Infor CEO: AWS 'changing what is possible'
There are economies of scale with Amazon that no-one can match, says Charles Phillips
Amazon Web Services (AWS) is changing what is possible with computing because of the scale that the cloud services company offers, according to Charles Phillips, CEO of Infor.
Speaking to ITP.net, Phillips said that, because of the scale of computing that AWS offers, organisations that use AWS are able to re-think which applications are possible. He said that this was one of the primary reasons behind Infor's decision to use AWS as the back-end for its cloud-based applications.
"At scale in computing, it means new applications can be built that couldn't be built before because you can collect so much data. You can exponentially collect every attribute about a product, or about a customer, and then apply science to that with unlimited computing power," he said.
"It's massively parallel computing that scales out on demand, and you only pay for it when you use it. Then you try applications that you wouldn't have tried before because you can afford to do it. It's really having people re-think which applications are now possible, and which things you can use for predictive analytics, because you have more data, you have more science, more compute power."
Indeed, Phillips said that Infor's use of AWS as a back-end, and being able to leverage the scale of the cloud services being offered by Amazon, means that the company is better positioned that its rivals when it comes to delivering cloud-based applications. Even in the Middle East, where some organisations are unable to opt in to cloud services delivered from overseas data centres, he said that he believed this was a blessing in disguise.
"It's less and less of a problem every day for us because we're not building our own data centres - Amazon is building them like crazy all over. We just follow their footprint. We have access to all of those data centres, so we have applications in the Ireland data centre, in the German data centre, one in Australia, and they keep building them," he said.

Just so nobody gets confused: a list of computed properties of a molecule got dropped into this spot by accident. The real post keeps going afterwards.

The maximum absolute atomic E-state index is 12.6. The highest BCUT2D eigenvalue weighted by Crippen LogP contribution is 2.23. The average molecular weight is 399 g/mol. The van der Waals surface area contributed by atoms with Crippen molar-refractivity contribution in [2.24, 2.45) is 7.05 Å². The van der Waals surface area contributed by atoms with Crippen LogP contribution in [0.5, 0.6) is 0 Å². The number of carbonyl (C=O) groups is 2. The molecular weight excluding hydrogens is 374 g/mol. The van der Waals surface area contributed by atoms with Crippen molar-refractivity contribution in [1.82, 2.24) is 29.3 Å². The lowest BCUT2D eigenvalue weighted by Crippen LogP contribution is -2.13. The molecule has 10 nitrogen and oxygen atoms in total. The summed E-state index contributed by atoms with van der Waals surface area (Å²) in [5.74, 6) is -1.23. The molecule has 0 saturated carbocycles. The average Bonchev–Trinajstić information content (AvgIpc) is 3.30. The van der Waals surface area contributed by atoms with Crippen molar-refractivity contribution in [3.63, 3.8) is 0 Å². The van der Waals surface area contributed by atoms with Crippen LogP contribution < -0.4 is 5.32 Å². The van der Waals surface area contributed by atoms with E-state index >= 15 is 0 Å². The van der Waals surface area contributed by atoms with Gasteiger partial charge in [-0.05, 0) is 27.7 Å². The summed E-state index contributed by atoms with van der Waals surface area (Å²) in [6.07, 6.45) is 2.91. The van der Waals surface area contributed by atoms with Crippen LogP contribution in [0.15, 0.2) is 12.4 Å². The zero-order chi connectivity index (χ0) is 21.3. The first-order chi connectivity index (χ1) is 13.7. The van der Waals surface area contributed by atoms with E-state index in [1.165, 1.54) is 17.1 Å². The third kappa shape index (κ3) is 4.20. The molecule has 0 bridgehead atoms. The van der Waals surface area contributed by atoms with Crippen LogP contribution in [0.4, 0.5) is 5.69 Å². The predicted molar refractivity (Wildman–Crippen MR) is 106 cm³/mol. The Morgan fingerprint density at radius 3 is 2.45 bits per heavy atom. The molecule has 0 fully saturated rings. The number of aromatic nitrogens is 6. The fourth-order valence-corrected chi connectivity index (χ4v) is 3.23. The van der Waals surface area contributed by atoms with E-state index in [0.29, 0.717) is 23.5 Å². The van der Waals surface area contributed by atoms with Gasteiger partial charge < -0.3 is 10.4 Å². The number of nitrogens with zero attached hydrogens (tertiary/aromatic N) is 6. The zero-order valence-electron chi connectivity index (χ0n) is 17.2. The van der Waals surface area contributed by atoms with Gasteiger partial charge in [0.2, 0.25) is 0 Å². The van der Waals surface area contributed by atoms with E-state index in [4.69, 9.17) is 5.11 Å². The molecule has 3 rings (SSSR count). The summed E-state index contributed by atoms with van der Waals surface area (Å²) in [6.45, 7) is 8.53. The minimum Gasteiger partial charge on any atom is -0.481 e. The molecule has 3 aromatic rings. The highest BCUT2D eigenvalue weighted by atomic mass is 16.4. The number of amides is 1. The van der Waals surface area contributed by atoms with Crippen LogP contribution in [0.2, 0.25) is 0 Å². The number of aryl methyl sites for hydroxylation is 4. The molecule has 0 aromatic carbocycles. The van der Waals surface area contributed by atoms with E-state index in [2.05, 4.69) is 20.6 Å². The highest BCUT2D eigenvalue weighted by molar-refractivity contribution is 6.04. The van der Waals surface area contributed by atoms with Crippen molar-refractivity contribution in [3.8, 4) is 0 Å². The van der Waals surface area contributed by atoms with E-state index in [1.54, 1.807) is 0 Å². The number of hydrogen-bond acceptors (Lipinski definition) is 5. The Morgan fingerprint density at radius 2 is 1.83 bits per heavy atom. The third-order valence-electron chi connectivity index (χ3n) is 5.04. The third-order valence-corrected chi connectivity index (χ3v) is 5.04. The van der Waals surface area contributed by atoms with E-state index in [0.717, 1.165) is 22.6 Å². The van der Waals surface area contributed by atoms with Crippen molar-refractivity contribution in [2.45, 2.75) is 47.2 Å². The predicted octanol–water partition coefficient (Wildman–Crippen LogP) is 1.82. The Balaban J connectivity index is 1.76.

"As the problem shrinks for us, it grows for our competitors, because they have to build data centres, and that's where I want them spending their money! We're spending ours on applications. In the interim, if we need to do something with a local provider, or a government agency, we could do that in any specific country if we needed to."
Amazon Web Services has garnered plenty of positive attention over the past few months. Its growth numbers have sent parent company Amazon's stock soaring, to the extent that many see AWS as Amazon's primary business going forward. Meanwhile, others have said that what AWS offers - effectively unlimited and relatively affordable computing power - is having major ramifications across the technology world, particularly in regards to building out new applications and businesses.
"Because a company pays for AWS resources as they use them, it is possible to create an entirely new app for basically $0 in your spare time. Or, alternately, if you want to make a real go of it, a founder's only costs are his or her forgone salary and the cost of hiring whomever he or she deems necessary to get a minimum viable product out the door. In dollar terms that means the cost of building a new idea has plummeted from the millions to the (low) hundreds of thousands," wrote Stratechery author Ben Thompson last month.
Indeed, the benefits of AWS appear to be extending not only to start-ups and independent application developers, but to large enterprise software vendors (like Infor), too.
"There are economies of scale with Amazon that no-one can match," Phillips said.